This is the time of year for making New Year's resolutions. And if you're a savvy job-seeker, it's also the time for landing a new position. In the same manner we'll be marking the onset of 2012 with our personal to-do lists, organizations will be starting new projects, putting annual budgets in place, and creating initiatives for the upcoming year. More than likely they'll also need to bring on additional employees to carry out their plans.
There is, therefore, a seasonal aspect to employment. January and February generally represent the strongest hiring period of the year. That means you'll want to consider how you can use the opportunities this time of year presents to your best advantage. How can you connect with decision-makers and key members within your targeted companies? How can you spread the word about the skills, talents, and background you would bring to the organization? How can you position yourself to be one of those selected to be called in for an interview? The answer is simple and straightforward. Yet it is one many job-seekers avoid.
Networking is the #1 means of reaching power players -- those who can influence hiring managers by giving you the all-important nod of approval. But people looking for work often shy away from reaching out to others because they don't want to bother them, feel like such connections might be perceived as an imposition, or they tend to be introverted and find these types of contacts difficult. If you relate to any these sentiments, it's time to bite the bullet. There's just no way around it. People get people jobs... and that means networking!
Hiring studies show that, in general, about 75 percent of positions are filled by way of informal referral -- i.e., networking. We'll be covering the reasons this is true in subsequent posts. But, for now, just realize that connecting with others is your most direct route to a new position. Making this statement even more meaningful, the 75 percent figure increases substantially the tighter the job market and the older you are. In other words, age and limited opportunities combine to make your personal connections even more critical to your success.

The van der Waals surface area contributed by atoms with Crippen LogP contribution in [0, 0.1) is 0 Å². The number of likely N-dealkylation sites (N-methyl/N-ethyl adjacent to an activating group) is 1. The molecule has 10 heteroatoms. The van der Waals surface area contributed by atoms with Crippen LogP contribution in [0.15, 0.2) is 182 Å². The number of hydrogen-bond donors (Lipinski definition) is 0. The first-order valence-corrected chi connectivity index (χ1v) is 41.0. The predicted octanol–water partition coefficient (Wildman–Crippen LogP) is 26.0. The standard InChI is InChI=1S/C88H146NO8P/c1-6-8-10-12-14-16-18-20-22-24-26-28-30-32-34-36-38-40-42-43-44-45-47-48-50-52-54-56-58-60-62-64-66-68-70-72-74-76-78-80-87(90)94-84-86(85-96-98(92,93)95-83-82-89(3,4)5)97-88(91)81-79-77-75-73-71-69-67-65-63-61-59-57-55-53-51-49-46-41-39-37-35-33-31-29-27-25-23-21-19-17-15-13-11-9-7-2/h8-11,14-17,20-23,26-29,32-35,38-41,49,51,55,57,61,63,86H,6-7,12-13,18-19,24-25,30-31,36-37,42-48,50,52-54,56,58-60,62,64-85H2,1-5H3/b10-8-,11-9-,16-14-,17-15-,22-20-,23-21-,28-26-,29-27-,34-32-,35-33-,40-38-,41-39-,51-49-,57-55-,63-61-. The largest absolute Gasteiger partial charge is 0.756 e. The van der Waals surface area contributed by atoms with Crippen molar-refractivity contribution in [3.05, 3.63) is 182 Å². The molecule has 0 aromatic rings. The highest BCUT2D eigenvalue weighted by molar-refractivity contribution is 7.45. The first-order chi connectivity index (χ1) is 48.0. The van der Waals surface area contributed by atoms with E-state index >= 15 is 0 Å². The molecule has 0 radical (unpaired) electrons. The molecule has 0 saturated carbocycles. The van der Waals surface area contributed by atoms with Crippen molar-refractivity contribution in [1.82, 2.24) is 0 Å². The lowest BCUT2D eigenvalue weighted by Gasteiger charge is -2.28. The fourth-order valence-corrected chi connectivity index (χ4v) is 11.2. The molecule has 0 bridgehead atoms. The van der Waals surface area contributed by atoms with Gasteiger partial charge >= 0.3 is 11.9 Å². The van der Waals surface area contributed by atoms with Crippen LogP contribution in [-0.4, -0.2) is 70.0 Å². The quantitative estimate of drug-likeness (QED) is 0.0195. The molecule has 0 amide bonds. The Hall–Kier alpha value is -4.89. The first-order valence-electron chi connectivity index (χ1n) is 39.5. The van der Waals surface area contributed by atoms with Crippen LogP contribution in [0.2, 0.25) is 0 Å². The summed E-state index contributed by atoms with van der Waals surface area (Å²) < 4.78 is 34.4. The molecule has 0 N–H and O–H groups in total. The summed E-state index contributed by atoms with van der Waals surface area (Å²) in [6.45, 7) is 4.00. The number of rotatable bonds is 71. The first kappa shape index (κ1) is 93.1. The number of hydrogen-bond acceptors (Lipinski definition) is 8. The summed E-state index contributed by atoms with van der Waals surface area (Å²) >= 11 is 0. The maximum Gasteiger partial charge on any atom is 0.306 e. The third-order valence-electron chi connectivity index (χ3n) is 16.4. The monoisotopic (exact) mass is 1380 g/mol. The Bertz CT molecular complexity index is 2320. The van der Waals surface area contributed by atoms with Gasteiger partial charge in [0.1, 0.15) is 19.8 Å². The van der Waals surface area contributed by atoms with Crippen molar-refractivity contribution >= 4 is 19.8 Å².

So the next time you decide to sit down in front of the computer and spend the majority of your job search efforts responding to postings consider this: somewhere between 12 and 15 percent of jobs are obtained through online postings. By limiting yourself to replying to advertised positions you'll be competing on your resume alone. And, even if you do get called in for an interview, the candidate who comes with recommendations (obtained through mutual contacts by way of networking) will almost always have the upper hand. Given these realities, how should you plan to spend your time?
Success in the current job market requires that you learn the rules of the game today and broaden your circle of contacts. That way, you will have plenty of opportunities in the pipeline at all times. You'll also need the tools to present yourself with confidence by speaking to your strengths in ways that distinguish you and your added value from the competition.
By using the most effective means to navigate the current job market, you'll be well on your way to taking advantage of this special time of year. With your know-how, skills, and connections (as well as a little luck) in place, you'll likely be kicking off 2012 with that brand new job. And what better way could any job-seeker celebrate the New Year?
Mary Eileen Williams is a Nationally Board Certified Career Counselor with a Master's Degree in Career Development and twenty years' experience assisting midlife jobseekers to achieve satisfying careers. Her book, Land the Job You Love: 10 Surefire Strategies for Jobseekers Over 50, is a step-by-step guide packed with tools to turn age into an advantage--providing mature applicants with techniques to successfully navigate the modern job market as well as strategies that give them the edge over the competition. Visit her website at Feisty Side of Fifty.com and celebrate your sassy side!